explore opportunities. He spent several weeks in India and saw a huge growth potential. In 1996 when a separate joint venture talks did not materialize with Bharat Bijlee Ltd., it started considering options to establish its own operations in India. Napoli, who had spent nine months developing a detailed analysis of the market size, legal environment and competitive situation, and had made a business plan based on his research, was put incharge of the new subsidiary set-up. The India Business Plan Challenges Napoli worked to gain commitment to his business plan that had two basic elements: Need to sell a focused line of standard products (different from competitors strategy of customization) Ability to outsource key manufacturing and logistics function. Competition was quite fierce Otis (50%), BBL (8.6%), Finlands Kone (8.8%) and ECE (8.4%). Indian market was highly price sensitive. Service was an important factor in buying decisions. Napoli decided on an outsourcing strategy to keep overheads low with neither in-house manufacturing nor a logistics infrastructure. This would help maintain low costs as the import duties had also been increased. He believed he could set up a local manufacturing network that would preserve Schindlers quality reputation.

Strategy Analysis of Schindler Schindler's manufacturing cost structures were compatible with customization, not commoditization Silvio said that was one of the biggest challenges he faced as getting transfer costs for elevators to a price point internally where building elevators made sense. The case study details the very slow ramp for sales -- Silvio says this was a great lesson learned as a young manager. Exchange rates and unforeseen duties further frustrated market development efforts Making the transferred sub-assemblies even more expensive was the fact that there were exchange rate fluctuations favoring Indian currencies, and the duties that were increased from 22 to 56 percent for non-core goods during the first summer of Silvio's efforts. The transfer pricing and the lack of technical cooperation from the European plants are crippling the organization. Both of these problems need Silvio's immediate attention. The business plan's main objective was to develop a unique competitive advantage by outsourcing the manufacturing to local companies. This would allow Schindler India to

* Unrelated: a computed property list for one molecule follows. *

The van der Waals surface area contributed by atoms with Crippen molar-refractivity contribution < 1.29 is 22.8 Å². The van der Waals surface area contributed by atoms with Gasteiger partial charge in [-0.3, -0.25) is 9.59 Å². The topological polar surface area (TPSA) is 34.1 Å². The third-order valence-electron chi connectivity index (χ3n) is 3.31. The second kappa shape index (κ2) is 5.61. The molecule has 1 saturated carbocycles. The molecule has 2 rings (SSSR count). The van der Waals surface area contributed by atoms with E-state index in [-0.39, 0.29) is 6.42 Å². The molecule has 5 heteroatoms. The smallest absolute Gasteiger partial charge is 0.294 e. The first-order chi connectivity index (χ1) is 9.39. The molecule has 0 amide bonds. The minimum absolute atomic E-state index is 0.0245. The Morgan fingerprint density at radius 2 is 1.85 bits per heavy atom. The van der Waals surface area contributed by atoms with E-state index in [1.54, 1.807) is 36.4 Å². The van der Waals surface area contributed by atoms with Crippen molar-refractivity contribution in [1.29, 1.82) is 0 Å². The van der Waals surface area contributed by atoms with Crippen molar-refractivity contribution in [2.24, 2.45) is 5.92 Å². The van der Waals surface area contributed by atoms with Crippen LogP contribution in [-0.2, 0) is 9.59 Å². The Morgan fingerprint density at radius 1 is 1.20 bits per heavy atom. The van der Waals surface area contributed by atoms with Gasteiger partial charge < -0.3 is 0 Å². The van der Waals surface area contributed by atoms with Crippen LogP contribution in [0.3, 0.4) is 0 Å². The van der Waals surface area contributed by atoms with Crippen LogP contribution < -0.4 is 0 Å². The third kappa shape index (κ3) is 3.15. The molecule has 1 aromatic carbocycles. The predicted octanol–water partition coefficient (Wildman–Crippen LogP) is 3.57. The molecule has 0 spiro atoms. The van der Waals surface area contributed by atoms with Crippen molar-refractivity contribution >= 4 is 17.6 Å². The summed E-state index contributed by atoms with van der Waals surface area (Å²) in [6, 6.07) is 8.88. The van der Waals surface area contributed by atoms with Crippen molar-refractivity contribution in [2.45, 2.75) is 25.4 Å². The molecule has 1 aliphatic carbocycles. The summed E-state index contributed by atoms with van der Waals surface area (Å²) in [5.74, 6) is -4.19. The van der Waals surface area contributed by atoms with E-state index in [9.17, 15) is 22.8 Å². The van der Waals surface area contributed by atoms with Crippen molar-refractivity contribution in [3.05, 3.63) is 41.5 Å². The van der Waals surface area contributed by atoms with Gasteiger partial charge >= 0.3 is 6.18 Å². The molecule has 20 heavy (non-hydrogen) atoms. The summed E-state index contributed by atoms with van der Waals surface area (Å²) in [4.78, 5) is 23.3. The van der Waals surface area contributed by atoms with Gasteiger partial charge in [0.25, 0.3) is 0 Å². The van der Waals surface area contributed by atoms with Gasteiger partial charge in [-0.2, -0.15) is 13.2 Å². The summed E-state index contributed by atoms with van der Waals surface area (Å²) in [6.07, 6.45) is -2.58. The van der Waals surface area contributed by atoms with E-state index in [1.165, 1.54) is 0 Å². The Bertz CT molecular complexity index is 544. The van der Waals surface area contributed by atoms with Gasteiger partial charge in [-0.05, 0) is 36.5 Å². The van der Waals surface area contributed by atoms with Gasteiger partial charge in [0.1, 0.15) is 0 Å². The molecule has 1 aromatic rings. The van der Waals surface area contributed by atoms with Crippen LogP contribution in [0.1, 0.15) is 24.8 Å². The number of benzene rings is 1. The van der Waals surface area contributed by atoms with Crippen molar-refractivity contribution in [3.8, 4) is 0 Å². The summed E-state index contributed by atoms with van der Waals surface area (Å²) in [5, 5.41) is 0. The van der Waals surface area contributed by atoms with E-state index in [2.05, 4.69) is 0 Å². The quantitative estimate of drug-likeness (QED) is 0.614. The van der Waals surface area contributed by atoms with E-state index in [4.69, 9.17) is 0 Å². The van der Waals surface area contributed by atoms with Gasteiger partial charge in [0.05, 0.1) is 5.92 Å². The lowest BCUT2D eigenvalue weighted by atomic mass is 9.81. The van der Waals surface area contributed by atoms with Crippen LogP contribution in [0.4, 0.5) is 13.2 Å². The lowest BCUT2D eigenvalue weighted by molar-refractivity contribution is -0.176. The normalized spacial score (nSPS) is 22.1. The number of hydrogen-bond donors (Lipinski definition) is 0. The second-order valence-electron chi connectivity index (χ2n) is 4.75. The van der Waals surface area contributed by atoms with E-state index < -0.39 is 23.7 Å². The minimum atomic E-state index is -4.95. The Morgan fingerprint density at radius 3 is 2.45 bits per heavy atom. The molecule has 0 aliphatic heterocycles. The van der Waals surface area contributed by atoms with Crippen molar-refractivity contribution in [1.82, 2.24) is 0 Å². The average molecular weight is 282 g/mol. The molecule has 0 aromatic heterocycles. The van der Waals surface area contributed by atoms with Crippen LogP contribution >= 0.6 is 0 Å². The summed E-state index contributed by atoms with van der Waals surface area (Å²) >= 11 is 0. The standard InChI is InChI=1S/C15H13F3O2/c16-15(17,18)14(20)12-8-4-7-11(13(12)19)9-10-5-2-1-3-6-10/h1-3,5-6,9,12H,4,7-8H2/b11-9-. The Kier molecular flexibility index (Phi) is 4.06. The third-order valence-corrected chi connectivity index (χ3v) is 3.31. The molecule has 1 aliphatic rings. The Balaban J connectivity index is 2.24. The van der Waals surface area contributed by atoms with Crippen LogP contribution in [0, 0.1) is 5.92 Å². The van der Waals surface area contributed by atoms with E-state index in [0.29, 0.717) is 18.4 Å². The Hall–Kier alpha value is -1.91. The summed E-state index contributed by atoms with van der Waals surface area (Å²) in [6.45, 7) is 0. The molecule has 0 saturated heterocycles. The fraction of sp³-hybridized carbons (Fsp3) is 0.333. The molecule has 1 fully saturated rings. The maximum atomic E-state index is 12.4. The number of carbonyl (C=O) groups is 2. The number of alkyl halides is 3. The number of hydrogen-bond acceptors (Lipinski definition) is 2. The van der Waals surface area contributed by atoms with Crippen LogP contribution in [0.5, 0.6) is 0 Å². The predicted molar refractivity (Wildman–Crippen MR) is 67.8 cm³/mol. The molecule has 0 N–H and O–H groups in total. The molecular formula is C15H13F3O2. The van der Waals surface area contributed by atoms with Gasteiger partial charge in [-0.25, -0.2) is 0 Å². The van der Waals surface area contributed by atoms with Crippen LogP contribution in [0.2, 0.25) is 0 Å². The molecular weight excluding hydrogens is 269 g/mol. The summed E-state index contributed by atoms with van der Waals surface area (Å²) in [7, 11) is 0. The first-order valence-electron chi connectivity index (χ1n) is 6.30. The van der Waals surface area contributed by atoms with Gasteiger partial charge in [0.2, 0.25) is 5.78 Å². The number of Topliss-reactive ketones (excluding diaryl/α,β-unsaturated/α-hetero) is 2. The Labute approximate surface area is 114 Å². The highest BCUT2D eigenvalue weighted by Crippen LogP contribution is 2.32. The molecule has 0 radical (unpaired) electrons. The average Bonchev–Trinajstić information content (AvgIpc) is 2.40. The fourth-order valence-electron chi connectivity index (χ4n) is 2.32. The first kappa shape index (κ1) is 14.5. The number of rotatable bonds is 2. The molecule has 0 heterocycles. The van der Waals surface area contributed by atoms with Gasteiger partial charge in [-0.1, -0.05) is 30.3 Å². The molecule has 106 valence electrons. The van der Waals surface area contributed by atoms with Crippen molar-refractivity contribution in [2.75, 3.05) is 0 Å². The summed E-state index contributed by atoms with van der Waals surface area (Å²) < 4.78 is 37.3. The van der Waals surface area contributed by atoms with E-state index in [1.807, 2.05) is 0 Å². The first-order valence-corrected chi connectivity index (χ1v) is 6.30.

avoid the excessively high import duties and transfer pricing while keeping overhead cost extremely low. Silvio needs to take the lack of 3